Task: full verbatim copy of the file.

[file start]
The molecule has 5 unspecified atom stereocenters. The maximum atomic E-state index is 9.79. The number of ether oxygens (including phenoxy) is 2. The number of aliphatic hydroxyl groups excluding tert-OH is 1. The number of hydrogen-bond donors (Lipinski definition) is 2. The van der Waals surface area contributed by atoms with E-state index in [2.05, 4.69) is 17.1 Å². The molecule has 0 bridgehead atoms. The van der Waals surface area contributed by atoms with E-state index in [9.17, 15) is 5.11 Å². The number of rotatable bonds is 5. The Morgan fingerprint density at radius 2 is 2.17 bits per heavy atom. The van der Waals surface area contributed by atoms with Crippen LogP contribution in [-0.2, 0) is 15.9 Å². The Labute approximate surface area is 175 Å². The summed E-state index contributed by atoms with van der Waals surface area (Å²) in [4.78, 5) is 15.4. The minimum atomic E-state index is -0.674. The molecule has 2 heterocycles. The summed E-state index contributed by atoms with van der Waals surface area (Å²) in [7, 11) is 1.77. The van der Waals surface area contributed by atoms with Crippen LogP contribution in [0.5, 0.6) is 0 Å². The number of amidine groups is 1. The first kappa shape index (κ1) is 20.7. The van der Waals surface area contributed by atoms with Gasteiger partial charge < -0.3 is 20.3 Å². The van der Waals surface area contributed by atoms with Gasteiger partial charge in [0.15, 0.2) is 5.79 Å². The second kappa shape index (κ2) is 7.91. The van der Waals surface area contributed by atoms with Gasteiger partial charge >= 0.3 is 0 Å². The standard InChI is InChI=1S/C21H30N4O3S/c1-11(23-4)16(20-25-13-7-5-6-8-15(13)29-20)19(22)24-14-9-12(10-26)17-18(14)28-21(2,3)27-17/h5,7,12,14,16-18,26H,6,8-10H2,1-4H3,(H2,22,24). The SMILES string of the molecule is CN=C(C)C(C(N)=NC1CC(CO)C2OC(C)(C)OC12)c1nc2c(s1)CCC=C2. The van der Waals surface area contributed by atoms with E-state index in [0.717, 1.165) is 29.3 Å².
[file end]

The molecule has 5 unspecified atom stereocenters. The maximum atomic E-state index is 9.79. The number of ether oxygens (including phenoxy) is 2. The number of aliphatic hydroxyl groups excluding tert-OH is 1. The number of hydrogen-bond donors (Lipinski definition) is 2. The van der Waals surface area contributed by atoms with E-state index in [2.05, 4.69) is 17.1 Å². The molecule has 0 bridgehead atoms. The van der Waals surface area contributed by atoms with E-state index in [9.17, 15) is 5.11 Å². The number of rotatable bonds is 5. The Morgan fingerprint density at radius 2 is 2.17 bits per heavy atom. The van der Waals surface area contributed by atoms with Crippen LogP contribution in [-0.2, 0) is 15.9 Å². The Labute approximate surface area is 175 Å². The summed E-state index contributed by atoms with van der Waals surface area (Å²) in [4.78, 5) is 15.4. The minimum atomic E-state index is -0.674. The molecule has 2 heterocycles. The summed E-state index contributed by atoms with van der Waals surface area (Å²) in [7, 11) is 1.77. The van der Waals surface area contributed by atoms with Crippen LogP contribution in [0.5, 0.6) is 0 Å². The number of amidine groups is 1. The first kappa shape index (κ1) is 20.7. The van der Waals surface area contributed by atoms with Gasteiger partial charge < -0.3 is 20.3 Å². The van der Waals surface area contributed by atoms with Gasteiger partial charge in [0.15, 0.2) is 5.79 Å². The second kappa shape index (κ2) is 7.91. The van der Waals surface area contributed by atoms with Gasteiger partial charge >= 0.3 is 0 Å². The standard InChI is InChI=1S/C21H30N4O3S/c1-11(23-4)16(20-25-13-7-5-6-8-15(13)29-20)19(22)24-14-9-12(10-26)17-18(14)28-21(2,3)27-17/h5,7,12,14,16-18,26H,6,8-10H2,1-4H3,(H2,22,24). The SMILES string of the molecule is CN=C(C)C(C(N)=NC1CC(CO)C2OC(C)(C)OC12)c1nc2c(s1)CCC=C2. The van der Waals surface area contributed by atoms with E-state index in [0.717, 1.165) is 29.3 Å².